Facebook’s gaming efforts and challenge to Twitch are taking another big leap today, as the social network begins the initial rollout of a dedicated Facebook Gaming tab in the main navigation of Facebook’s app. The goal with the new addition is to help people more easily find games, streamers and gaming groups they follow, as well as discover new content, based on their interests.
After clicking the new Gaming tab, there will be a feed of content that points you to instant games you can play with friends; videos to watch from top streamers, esports organizations, and game publishers; and updates from your various gaming groups, the company says.
The new Facebook Gaming tab builds on the gaming video destination the site launched last year as Fb.gg. That hub had offered a collection of all the video games streaming on Facebook, and a way to for gamers and fans to interact. As a top-level navigation item, Facebook’s new Gaming tab will now further extend the gaming hub’s reach.
While Twitch and YouTube are today dominating the gaming space, Facebook’s advantage – beyond its scale – are its promises of a reduced cut of transactions. On Fb.gg, gamers were able to attract new fans with the aid of Facebook’s personalized recommendations based on users’ activity, and then monetize those viewers through a virtual tipping mechanism.
Facebook’s cut of those tips ranges from 5 to 30 percent, with the cut getting smaller when users buy larger packs of the virtual currency. Meanwhile, Facebook’s fan subscriptions payments for streamers also see it taking a cut of up to 30 percent, the same as YouTube but smaller than Twitch’s roughly 50 percent.
That could potentially attract streamers who want to maximize their earnings and believe they can port their audience over to a new destination. Of course, some streamers may not trust Facebook to maintain those same percentages over time, nor believe it will ever offer the sorts of features and innovations that a more focused gaming destination like Twitch can.
Facebook also last year experimented with making its gaming hub mobile with the launch of Fb.gg as a standalone mobile app.
The app, like the web-based gaming hub, offered a way for gamers and fans to discover content, join communities, and even play instant games like Everwing, Words with Friends, Basketball FRVR, and others.
However, the strategy of keeping Facebook’s Gaming efforts more separated from Facebook’s main site may not have paid off – the Fb.gg Android app, for example, only has some 100,000+ installs according to Google Play.
Instead, much like YouTube recently decided – Facebook will now leverage the power of its platform to boost interest in its gaming content.
YouTube in September said it was giving its Gaming hub a new home right on the YouTube homepage, and would shut down its standalone Gaming app. (The latter doesn’t seem to have occurred, however). As YouTube noted, gaming was a popular category, but the majority of viewers weren’t looking for a separate app or experience – they were just visiting YouTube directly.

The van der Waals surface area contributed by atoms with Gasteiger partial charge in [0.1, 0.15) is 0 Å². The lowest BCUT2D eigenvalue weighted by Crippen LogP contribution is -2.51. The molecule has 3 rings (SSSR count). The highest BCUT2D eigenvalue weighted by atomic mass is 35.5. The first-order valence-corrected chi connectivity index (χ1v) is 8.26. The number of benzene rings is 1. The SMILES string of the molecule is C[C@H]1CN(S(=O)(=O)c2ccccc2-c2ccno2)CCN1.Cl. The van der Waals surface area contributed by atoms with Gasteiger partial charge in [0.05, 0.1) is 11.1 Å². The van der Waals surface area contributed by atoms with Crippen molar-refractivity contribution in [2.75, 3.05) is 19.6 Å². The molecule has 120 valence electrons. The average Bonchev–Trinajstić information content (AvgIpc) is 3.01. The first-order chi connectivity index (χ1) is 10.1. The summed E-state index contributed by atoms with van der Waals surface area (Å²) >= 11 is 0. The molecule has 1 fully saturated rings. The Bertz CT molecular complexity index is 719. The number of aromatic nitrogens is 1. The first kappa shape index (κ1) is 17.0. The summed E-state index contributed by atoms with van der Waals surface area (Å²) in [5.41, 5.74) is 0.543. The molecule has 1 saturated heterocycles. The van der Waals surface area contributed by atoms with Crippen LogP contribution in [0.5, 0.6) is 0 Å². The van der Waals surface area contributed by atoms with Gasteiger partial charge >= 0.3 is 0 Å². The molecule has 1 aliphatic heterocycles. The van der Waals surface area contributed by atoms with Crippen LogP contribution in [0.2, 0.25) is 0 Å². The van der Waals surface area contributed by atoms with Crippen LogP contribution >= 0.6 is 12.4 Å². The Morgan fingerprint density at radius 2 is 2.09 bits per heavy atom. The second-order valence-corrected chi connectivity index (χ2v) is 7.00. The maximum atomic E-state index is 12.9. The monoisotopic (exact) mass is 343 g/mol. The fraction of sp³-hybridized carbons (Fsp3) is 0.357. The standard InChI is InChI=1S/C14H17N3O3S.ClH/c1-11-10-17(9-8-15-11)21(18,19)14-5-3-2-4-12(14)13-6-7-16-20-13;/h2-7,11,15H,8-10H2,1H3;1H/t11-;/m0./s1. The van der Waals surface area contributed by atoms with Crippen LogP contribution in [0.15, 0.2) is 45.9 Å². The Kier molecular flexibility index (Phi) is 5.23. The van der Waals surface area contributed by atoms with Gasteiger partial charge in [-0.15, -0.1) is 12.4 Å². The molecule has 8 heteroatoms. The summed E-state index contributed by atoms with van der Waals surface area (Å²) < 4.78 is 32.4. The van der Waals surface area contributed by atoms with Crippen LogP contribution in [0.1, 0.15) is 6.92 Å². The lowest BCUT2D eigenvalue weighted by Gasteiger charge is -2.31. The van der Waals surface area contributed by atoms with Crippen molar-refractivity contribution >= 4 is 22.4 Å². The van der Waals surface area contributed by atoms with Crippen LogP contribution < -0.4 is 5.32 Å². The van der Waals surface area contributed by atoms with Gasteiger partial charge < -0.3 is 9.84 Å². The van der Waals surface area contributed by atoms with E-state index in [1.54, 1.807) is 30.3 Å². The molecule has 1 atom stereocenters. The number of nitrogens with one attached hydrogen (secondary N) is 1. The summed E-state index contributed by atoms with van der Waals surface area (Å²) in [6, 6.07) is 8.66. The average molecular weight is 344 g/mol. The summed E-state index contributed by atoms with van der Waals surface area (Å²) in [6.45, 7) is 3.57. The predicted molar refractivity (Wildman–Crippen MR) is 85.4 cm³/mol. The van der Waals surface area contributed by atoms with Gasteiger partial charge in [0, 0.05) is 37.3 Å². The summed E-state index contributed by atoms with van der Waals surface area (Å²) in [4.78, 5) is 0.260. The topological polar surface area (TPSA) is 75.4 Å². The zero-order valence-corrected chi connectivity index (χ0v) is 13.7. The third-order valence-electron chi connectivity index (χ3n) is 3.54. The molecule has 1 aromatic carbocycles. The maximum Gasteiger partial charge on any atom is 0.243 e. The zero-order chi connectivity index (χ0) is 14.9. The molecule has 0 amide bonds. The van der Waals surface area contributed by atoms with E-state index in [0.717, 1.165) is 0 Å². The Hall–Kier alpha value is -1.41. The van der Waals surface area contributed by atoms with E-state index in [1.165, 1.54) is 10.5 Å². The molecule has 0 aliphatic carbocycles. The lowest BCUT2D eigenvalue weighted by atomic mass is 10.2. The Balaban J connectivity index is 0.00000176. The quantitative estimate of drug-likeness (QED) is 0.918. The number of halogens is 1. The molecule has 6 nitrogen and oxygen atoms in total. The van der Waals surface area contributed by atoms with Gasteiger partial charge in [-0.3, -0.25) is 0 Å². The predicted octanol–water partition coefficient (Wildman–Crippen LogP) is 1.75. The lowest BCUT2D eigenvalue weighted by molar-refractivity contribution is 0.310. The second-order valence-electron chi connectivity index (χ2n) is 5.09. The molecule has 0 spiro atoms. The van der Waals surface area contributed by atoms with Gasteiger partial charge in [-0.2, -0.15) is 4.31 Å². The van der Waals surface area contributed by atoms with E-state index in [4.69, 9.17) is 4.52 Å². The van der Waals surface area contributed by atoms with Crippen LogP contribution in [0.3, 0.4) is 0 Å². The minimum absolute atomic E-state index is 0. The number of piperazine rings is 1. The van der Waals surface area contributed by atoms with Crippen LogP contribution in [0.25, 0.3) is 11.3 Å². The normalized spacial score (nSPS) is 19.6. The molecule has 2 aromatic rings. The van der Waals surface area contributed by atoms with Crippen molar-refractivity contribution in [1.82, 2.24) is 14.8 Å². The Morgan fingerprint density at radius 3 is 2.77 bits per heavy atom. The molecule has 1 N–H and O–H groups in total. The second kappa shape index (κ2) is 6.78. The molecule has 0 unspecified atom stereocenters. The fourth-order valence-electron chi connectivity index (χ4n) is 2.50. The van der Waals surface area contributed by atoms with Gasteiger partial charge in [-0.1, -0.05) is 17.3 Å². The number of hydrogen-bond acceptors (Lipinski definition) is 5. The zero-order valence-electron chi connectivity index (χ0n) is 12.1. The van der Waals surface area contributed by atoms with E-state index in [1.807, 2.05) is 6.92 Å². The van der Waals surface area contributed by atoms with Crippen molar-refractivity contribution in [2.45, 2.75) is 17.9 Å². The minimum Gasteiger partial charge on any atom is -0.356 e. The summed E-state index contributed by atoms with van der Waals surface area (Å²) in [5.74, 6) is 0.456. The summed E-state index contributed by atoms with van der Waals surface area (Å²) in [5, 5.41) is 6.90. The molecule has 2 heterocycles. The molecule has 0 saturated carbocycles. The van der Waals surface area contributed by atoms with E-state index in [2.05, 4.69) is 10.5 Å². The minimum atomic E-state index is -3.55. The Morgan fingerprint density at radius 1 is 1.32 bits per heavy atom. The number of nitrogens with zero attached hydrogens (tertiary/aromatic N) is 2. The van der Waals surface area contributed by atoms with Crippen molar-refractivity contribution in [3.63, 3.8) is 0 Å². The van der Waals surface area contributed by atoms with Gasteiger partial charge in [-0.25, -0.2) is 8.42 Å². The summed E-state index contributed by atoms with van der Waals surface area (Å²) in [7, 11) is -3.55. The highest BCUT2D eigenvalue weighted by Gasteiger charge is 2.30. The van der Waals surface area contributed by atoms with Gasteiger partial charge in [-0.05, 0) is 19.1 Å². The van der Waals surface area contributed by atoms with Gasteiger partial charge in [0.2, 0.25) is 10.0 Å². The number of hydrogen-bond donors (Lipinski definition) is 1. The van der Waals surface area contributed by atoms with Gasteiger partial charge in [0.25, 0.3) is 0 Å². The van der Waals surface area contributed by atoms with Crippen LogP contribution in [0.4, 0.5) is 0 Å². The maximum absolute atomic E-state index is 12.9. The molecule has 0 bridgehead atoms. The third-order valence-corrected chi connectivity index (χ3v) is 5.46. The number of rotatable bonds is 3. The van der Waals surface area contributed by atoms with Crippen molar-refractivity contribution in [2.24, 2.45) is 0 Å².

Similarly, Facebook today says that over 700 million people play games, watch gaming videos or engage in gaming groups on Facebook. That’s a far larger number than those who downloaded the Fb.gg app, and surely a much larger number than those who have been visiting the Fb.gg destination directly.
That said, Facebook is continuing its tests on mobile with a standalone (rebranded) Facebook Gaming app on Android, which will have more features that the Gaming tab.
Facebook says it will roll out the Gaming tab to a subset of the over 700 million Facebook game fans, and will expand it over time to more gaming enthusiasts across the network. If you don’t see the new tab in your main navigation bar, you can still find it by going to the Bookmarks menu on Facebook.
Rather than just focus on Facebook’s problems like his 2018 challenge, this year Mark Zuckerberg wants to give transparency to his deliberations and invite the views of others. Today he announced his 2019 challenge will be “to host a series of public discussions about the future of technology in society — the opportunities, the challenges, the hopes, and the anxieties.” He plans to hold the talks with different leaders, experts and community members in a variety of formats and venues, though they’ll all be publicly viewable from his Facebook and Instagram accounts or traditional media.
This isn’t the first time Zuckerberg has held a series of public talks. He ran community Q&A sessions in 2014 and 2015 to take questions directly from his users. The idea for Facebook Reactions for expressing emotions beyond “Likes” first emerged during those talks.
From his initial framing of the 2019 challenge, though, it already sounds like Zuckerberg sees more Facebook as the answer to many of the issues facing society. He asks, “There are so many big questions about the world we want to live in and technology’s place in it. Do we want technology to keep giving more people a voice, or will traditional gatekeepers control what ideas can be expressed? Should we decentralize authority through encryption or other means to put more power in people’s hands? In a world where many physical communities are weakening, what role can the internet play in strengthening our social fabric?”
The implied answers there are “people should have a voice through Facebook,” “people should use Facebook’s encrypted chat app WhatsApp,” and “people should collaborate through Facebook Groups.” Hopefully the talks will also address how too much social media can impact polarization, self-image and focus.
[Update: Zuckerberg asked me in the comments of his posts for some format and speaker suggestions. My ideas include:
- A formal debate between him and a civil but pointed critic.
- An independent moderator asking him questions with no pre-brief and/or selecting questions from public submissions.
- A talk where he’s challenged to never say the word “Facebook” while discussing larger issues facing society & technology.